Davalos explained his novel process applies electrical pulses, each microseconds in length, to a targeted tissue area. The goal is to permanently open nanopores in the membranes of a cell, causing cell death. The destruction of the cells in this case is not due to injury from heat, and therefore doesn't damage the supporting structures in the tissue, including the extracellular matrix, blood vessels, and nerves. "This accomplishment is very important since it allows the selective treatment of cells while respecting healthy tissue architecture," Davalos added.
"The procedure is essentially done with two minimally invasive electrodes placed into the targeted region," Davalos said, "delivering approximately 80 pulses to the site in about one minute. The pulses are high voltage, but low energy, so no significant heating occurs as a result of the procedure."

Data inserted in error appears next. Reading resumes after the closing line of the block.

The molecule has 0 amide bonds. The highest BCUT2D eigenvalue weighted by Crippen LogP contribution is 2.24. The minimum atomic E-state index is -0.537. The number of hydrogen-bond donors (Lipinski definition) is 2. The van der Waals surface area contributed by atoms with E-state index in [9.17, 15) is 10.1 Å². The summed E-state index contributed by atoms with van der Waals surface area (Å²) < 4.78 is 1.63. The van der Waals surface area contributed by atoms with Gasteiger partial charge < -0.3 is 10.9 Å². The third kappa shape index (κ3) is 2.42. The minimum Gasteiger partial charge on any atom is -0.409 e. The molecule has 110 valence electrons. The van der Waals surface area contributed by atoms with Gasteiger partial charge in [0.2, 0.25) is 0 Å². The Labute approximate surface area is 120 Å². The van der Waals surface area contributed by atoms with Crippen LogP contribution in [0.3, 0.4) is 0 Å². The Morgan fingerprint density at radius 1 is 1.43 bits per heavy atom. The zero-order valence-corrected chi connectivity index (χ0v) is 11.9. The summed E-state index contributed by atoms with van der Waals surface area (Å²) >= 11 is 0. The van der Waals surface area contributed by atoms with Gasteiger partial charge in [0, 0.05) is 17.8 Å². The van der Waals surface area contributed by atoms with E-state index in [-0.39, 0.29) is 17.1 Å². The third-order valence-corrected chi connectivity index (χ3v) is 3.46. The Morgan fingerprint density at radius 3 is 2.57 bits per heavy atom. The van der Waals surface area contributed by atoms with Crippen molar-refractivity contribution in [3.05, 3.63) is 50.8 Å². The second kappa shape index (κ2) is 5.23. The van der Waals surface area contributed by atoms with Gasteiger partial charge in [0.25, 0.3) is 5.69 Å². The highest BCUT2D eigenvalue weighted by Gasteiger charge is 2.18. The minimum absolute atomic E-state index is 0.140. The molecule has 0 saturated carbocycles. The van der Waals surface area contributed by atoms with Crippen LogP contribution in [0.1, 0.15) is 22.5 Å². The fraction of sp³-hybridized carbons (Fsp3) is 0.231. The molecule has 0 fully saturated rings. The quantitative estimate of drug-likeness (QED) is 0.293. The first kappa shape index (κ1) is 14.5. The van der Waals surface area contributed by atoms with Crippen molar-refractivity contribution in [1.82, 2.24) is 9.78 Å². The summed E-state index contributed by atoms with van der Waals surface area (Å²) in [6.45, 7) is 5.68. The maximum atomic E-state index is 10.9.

With his CAREER award of $ 450,000, Davalos will specifically look at whether irreversible electroporation procedures can be adapted for the destruction of special tumors called glioblastoma multiforme, the most common and aggressive type of primary brain tumor in humans. The median survival for people diagnosed with these tumors is only 15 months. The team, which also includes Tom Ellis at Wake Forest University and John Robertson at the Vet School, has already treated a canine patient with a brain tumor that was refractory to surgical resection. They used their procedure to kill a majority of the tumor volume, making it possible to treat the rest of the remaining cancer cells with radiation. At four months after treatment, there was no sign of the tumor.
"One of the reasons for the poor survival is that glioma cells typically infiltrate
|Contact: Lynn A. Nystrom|